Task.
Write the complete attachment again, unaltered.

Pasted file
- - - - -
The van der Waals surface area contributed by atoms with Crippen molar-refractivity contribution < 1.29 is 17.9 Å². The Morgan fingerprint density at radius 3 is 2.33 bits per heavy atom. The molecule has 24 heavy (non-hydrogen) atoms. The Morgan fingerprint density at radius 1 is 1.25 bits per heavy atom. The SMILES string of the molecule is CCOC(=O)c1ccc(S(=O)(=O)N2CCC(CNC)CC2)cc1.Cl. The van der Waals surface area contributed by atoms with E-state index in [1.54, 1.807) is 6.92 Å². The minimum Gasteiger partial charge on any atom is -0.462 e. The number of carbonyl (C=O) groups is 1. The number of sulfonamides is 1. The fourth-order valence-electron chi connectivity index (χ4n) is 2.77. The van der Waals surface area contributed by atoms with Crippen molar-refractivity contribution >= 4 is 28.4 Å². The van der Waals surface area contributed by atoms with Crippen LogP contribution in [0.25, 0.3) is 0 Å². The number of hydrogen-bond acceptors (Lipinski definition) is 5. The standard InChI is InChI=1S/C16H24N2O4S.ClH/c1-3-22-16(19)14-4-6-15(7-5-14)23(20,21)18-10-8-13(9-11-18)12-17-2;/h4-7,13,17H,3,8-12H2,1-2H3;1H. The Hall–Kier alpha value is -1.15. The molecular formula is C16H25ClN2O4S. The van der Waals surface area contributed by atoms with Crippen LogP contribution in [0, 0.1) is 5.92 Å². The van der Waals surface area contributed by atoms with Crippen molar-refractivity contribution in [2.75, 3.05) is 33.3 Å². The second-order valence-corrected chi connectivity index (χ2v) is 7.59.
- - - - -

The van der Waals surface area contributed by atoms with Crippen molar-refractivity contribution < 1.29 is 17.9 Å². The Morgan fingerprint density at radius 3 is 2.33 bits per heavy atom. The molecule has 24 heavy (non-hydrogen) atoms. The Morgan fingerprint density at radius 1 is 1.25 bits per heavy atom. The SMILES string of the molecule is CCOC(=O)c1ccc(S(=O)(=O)N2CCC(CNC)CC2)cc1.Cl. The van der Waals surface area contributed by atoms with E-state index in [1.54, 1.807) is 6.92 Å². The minimum Gasteiger partial charge on any atom is -0.462 e. The number of carbonyl (C=O) groups is 1. The number of sulfonamides is 1. The fourth-order valence-electron chi connectivity index (χ4n) is 2.77. The van der Waals surface area contributed by atoms with Crippen molar-refractivity contribution >= 4 is 28.4 Å². The van der Waals surface area contributed by atoms with Crippen LogP contribution in [0.25, 0.3) is 0 Å². The number of hydrogen-bond acceptors (Lipinski definition) is 5. The standard InChI is InChI=1S/C16H24N2O4S.ClH/c1-3-22-16(19)14-4-6-15(7-5-14)23(20,21)18-10-8-13(9-11-18)12-17-2;/h4-7,13,17H,3,8-12H2,1-2H3;1H. The Hall–Kier alpha value is -1.15. The molecular formula is C16H25ClN2O4S. The van der Waals surface area contributed by atoms with Crippen LogP contribution in [0, 0.1) is 5.92 Å². The van der Waals surface area contributed by atoms with Crippen molar-refractivity contribution in [2.75, 3.05) is 33.3 Å². The second-order valence-corrected chi connectivity index (χ2v) is 7.59.